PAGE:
Give the software guys a few weeks to get all the firmware changes needed for the refresh back into the “main” release and all will be good.

Net-net: Sounds easy, but it isn’t. Manufacturing and product release concerns make it impractical.

I'm a computer scientist but I've never worked on hardware tied to a specific hardware configuration (other than machine code) so this was really illuminating and very well explained. Thanks.
 

TTime2021

Member
Nov 5, 2020
34
28
Florida
Not really, and especially not for brand new models (like the Model 3 refresh.)

The firmware is burned in at the factory, weeks or months before it’s delivered to you.

In the case of a not-brand-new model, each individual car gets added to the “eligible for software updates” list after being sold. So within a week or two after bringing it home, it starts getting updates.

But for a new vehicle like the Model 3 refresh ... when they’re introducing something major, like the heat pump, they’ll branch off from the current firmware and build a special version just to support that new feature. Because that firmware has to go to manufacturing so far in advance, it’s usually a month or two behind the current version by the time you see it.

Once the new car is released publicly, they can merge in whatever was “special” about that firmware to the main version, and get all the cars on the same firmware again.

We saw this when the FSD Computer was released; we saw this with Model Y; and we’re seeing it again now with the refreshed Model 3.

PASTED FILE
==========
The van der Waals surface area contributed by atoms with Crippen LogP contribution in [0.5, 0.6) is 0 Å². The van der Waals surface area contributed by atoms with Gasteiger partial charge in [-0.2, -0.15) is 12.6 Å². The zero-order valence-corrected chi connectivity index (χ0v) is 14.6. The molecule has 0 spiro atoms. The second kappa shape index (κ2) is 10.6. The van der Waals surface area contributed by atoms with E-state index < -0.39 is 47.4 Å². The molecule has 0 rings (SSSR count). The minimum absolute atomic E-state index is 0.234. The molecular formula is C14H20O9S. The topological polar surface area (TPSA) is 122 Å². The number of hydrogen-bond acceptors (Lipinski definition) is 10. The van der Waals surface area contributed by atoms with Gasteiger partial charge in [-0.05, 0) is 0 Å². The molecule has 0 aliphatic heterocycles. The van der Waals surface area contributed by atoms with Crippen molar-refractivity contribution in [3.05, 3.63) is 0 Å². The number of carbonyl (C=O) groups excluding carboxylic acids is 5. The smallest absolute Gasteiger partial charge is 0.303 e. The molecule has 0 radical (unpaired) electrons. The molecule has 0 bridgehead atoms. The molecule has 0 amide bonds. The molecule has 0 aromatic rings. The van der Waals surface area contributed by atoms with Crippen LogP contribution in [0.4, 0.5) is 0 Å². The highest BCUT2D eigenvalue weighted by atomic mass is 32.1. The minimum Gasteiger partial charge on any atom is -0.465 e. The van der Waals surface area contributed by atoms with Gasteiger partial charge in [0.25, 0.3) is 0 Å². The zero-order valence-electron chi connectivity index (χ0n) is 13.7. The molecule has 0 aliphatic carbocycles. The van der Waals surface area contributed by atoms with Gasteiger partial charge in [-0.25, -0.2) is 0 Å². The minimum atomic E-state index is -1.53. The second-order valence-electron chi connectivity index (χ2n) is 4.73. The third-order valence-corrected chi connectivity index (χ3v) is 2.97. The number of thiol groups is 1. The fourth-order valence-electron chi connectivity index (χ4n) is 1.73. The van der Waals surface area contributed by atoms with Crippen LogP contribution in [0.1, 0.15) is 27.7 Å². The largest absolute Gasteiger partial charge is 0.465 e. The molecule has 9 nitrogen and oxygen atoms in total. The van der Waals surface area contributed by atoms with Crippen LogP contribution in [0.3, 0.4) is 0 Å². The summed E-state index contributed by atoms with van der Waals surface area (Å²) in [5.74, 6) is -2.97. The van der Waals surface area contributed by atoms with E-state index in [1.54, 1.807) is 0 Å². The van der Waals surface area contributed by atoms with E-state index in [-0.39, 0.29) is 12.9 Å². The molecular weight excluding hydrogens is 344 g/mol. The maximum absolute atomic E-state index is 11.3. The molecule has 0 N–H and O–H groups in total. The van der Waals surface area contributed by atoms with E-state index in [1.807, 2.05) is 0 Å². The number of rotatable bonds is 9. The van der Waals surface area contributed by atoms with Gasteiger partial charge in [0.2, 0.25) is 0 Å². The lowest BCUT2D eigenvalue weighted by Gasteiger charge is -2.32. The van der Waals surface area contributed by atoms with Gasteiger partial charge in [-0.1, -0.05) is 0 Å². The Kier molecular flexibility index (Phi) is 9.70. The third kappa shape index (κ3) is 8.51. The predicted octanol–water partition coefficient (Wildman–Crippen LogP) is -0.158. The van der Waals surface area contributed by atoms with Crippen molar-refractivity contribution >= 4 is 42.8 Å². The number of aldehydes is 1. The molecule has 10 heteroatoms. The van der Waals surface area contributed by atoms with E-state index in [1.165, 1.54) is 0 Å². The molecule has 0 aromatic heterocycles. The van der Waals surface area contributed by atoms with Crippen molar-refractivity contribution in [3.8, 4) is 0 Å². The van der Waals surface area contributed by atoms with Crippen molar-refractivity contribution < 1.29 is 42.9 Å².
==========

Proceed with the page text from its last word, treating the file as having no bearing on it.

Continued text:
Give the software guys a few weeks to get all the firmware changes needed for the refresh back into the “main” release and all will be good.

Net-net: Sounds easy, but it isn’t. Manufacturing and product release concerns make it impractical.

Well done and very informative! Thanks for your insight!
 

Apone

Member
Oct 7, 2020
85
77
Philadelphia Area
Mine was updated before they delivered it to me, they left the "release notes" on the screen. After I left, it did take a few weeks for me to get another even though I knew one was out there. Just hang tight and it will begin. Bit of a black box but it figured it out on its own. It was soon after I connected it to my home wifi, I have wondered if it prioritized wifi since that would reduce download volume over the car connectivity network.
 
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dmurphy

Supporting Member
Supporting Member
Dec 7, 2018
3,912
5,534
New Jersey - Morris County
Mine was updated before they delivered it to me, they left the "release notes" on the screen. After I left, it did take a few weeks for me to get another even though I knew one was out there. Just hang tight and it will begin. Bit of a black box but it figured it out on its own. It was soon after I connected it to my home wifi, I have wondered if it prioritized wifi since that would reduce download volume over the car connectivity network.

Yes that's exactly it. Only "urgent" or safety-related firmware updates come in via cellular. The rest wait for WiFi -- whether that's at your home, or alternatively, you can pull into a Tesla service location. The car automatically connects to Tesla's WiFi and will download that way.